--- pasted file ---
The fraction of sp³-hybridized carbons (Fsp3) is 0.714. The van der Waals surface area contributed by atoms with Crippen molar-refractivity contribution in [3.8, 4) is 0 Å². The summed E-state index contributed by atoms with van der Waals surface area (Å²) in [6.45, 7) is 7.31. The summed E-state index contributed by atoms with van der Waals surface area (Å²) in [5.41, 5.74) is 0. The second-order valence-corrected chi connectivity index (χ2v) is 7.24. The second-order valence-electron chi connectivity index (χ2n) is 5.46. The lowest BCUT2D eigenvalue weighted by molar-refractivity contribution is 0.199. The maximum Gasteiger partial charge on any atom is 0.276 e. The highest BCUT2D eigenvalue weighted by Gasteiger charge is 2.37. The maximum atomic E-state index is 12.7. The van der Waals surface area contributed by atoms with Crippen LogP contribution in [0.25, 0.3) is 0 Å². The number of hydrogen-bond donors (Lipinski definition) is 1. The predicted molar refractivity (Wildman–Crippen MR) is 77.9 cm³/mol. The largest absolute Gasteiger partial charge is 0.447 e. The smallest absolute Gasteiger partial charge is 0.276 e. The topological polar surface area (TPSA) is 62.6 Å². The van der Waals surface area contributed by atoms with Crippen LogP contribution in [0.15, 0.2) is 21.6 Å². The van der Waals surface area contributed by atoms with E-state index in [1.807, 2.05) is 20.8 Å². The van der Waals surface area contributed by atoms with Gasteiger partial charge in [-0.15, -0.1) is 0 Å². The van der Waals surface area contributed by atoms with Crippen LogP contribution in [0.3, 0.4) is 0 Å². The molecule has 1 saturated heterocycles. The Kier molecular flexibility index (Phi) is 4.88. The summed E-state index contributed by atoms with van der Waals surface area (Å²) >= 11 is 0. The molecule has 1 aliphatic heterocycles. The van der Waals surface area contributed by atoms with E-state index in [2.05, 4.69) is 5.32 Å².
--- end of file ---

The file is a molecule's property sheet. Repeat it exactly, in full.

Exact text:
The fraction of sp³-hybridized carbons (Fsp3) is 0.714. The van der Waals surface area contributed by atoms with Crippen molar-refractivity contribution in [3.8, 4) is 0 Å². The summed E-state index contributed by atoms with van der Waals surface area (Å²) in [6.45, 7) is 7.31. The summed E-state index contributed by atoms with van der Waals surface area (Å²) in [5.41, 5.74) is 0. The second-order valence-corrected chi connectivity index (χ2v) is 7.24. The second-order valence-electron chi connectivity index (χ2n) is 5.46. The lowest BCUT2D eigenvalue weighted by molar-refractivity contribution is 0.199. The maximum Gasteiger partial charge on any atom is 0.276 e. The highest BCUT2D eigenvalue weighted by Gasteiger charge is 2.37. The maximum atomic E-state index is 12.7. The van der Waals surface area contributed by atoms with Crippen LogP contribution in [0.25, 0.3) is 0 Å². The number of hydrogen-bond donors (Lipinski definition) is 1. The predicted molar refractivity (Wildman–Crippen MR) is 77.9 cm³/mol. The largest absolute Gasteiger partial charge is 0.447 e. The smallest absolute Gasteiger partial charge is 0.276 e. The topological polar surface area (TPSA) is 62.6 Å². The van der Waals surface area contributed by atoms with Crippen LogP contribution in [0.15, 0.2) is 21.6 Å². The van der Waals surface area contributed by atoms with E-state index in [1.807, 2.05) is 20.8 Å². The van der Waals surface area contributed by atoms with Gasteiger partial charge in [-0.15, -0.1) is 0 Å². The van der Waals surface area contributed by atoms with Crippen LogP contribution in [0.3, 0.4) is 0 Å². The molecule has 1 saturated heterocycles. The Kier molecular flexibility index (Phi) is 4.88. The summed E-state index contributed by atoms with van der Waals surface area (Å²) >= 11 is 0. The molecule has 1 aliphatic heterocycles. The van der Waals surface area contributed by atoms with E-state index in [2.05, 4.69) is 5.32 Å².